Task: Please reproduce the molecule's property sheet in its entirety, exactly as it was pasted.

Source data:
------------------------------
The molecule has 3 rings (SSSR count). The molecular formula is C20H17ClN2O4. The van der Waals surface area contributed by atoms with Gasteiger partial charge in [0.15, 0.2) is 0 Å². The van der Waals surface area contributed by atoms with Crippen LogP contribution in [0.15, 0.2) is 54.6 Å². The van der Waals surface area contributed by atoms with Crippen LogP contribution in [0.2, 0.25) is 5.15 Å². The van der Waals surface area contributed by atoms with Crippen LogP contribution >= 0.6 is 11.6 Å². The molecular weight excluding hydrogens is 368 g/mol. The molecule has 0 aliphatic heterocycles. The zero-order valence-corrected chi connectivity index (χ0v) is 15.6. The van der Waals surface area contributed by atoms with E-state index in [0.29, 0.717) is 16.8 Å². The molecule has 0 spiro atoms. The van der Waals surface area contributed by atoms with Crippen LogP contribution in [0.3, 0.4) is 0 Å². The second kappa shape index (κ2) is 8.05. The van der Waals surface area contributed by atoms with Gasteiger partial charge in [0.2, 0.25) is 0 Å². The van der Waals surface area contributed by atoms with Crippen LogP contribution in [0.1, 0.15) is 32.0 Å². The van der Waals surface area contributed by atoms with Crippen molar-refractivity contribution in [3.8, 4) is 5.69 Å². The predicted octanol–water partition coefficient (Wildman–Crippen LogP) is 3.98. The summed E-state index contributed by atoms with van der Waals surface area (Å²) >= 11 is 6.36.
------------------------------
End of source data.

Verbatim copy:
The molecule has 3 rings (SSSR count). The molecular formula is C20H17ClN2O4. The van der Waals surface area contributed by atoms with Gasteiger partial charge in [0.15, 0.2) is 0 Å². The van der Waals surface area contributed by atoms with Crippen LogP contribution in [0.15, 0.2) is 54.6 Å². The van der Waals surface area contributed by atoms with Crippen LogP contribution in [0.2, 0.25) is 5.15 Å². The van der Waals surface area contributed by atoms with Crippen LogP contribution >= 0.6 is 11.6 Å². The molecular weight excluding hydrogens is 368 g/mol. The molecule has 0 aliphatic heterocycles. The zero-order valence-corrected chi connectivity index (χ0v) is 15.6. The van der Waals surface area contributed by atoms with E-state index in [0.29, 0.717) is 16.8 Å². The molecule has 0 spiro atoms. The van der Waals surface area contributed by atoms with Crippen LogP contribution in [0.3, 0.4) is 0 Å². The second kappa shape index (κ2) is 8.05. The van der Waals surface area contributed by atoms with Gasteiger partial charge in [0.2, 0.25) is 0 Å². The van der Waals surface area contributed by atoms with Crippen LogP contribution in [0.1, 0.15) is 32.0 Å². The van der Waals surface area contributed by atoms with Crippen molar-refractivity contribution in [3.8, 4) is 5.69 Å². The predicted octanol–water partition coefficient (Wildman–Crippen LogP) is 3.98. The summed E-state index contributed by atoms with van der Waals surface area (Å²) >= 11 is 6.36.